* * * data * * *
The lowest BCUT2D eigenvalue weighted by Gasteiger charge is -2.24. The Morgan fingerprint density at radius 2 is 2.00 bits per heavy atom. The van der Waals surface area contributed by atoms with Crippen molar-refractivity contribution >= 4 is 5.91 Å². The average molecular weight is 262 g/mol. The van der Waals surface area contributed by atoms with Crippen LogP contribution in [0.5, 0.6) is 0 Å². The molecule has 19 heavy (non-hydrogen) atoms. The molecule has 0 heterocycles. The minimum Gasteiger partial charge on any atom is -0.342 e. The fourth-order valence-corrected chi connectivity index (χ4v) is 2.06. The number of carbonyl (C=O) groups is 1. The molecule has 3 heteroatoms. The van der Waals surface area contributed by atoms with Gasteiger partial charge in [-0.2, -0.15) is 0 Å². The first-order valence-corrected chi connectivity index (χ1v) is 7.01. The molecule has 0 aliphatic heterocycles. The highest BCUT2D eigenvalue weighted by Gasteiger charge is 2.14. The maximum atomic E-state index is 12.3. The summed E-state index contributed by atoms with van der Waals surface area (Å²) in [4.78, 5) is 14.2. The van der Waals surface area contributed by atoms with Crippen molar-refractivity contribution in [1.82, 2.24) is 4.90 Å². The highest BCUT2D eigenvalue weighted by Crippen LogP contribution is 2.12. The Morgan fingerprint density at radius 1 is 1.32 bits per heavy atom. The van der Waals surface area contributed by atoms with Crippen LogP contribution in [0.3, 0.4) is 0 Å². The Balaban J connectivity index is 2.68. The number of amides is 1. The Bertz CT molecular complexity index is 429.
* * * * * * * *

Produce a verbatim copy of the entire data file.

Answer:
The lowest BCUT2D eigenvalue weighted by Gasteiger charge is -2.24. The Morgan fingerprint density at radius 2 is 2.00 bits per heavy atom. The van der Waals surface area contributed by atoms with Crippen molar-refractivity contribution >= 4 is 5.91 Å². The average molecular weight is 262 g/mol. The van der Waals surface area contributed by atoms with Crippen LogP contribution in [0.5, 0.6) is 0 Å². The molecule has 19 heavy (non-hydrogen) atoms. The molecule has 0 heterocycles. The minimum Gasteiger partial charge on any atom is -0.342 e. The fourth-order valence-corrected chi connectivity index (χ4v) is 2.06. The number of carbonyl (C=O) groups is 1. The molecule has 3 heteroatoms. The van der Waals surface area contributed by atoms with Gasteiger partial charge in [-0.2, -0.15) is 0 Å². The first-order valence-corrected chi connectivity index (χ1v) is 7.01. The molecule has 0 aliphatic heterocycles. The highest BCUT2D eigenvalue weighted by Gasteiger charge is 2.14. The maximum atomic E-state index is 12.3. The summed E-state index contributed by atoms with van der Waals surface area (Å²) in [4.78, 5) is 14.2. The van der Waals surface area contributed by atoms with Crippen molar-refractivity contribution in [1.82, 2.24) is 4.90 Å². The highest BCUT2D eigenvalue weighted by Crippen LogP contribution is 2.12. The Morgan fingerprint density at radius 1 is 1.32 bits per heavy atom. The van der Waals surface area contributed by atoms with Crippen LogP contribution in [0.3, 0.4) is 0 Å². The Balaban J connectivity index is 2.68. The number of amides is 1. The Bertz CT molecular complexity index is 429.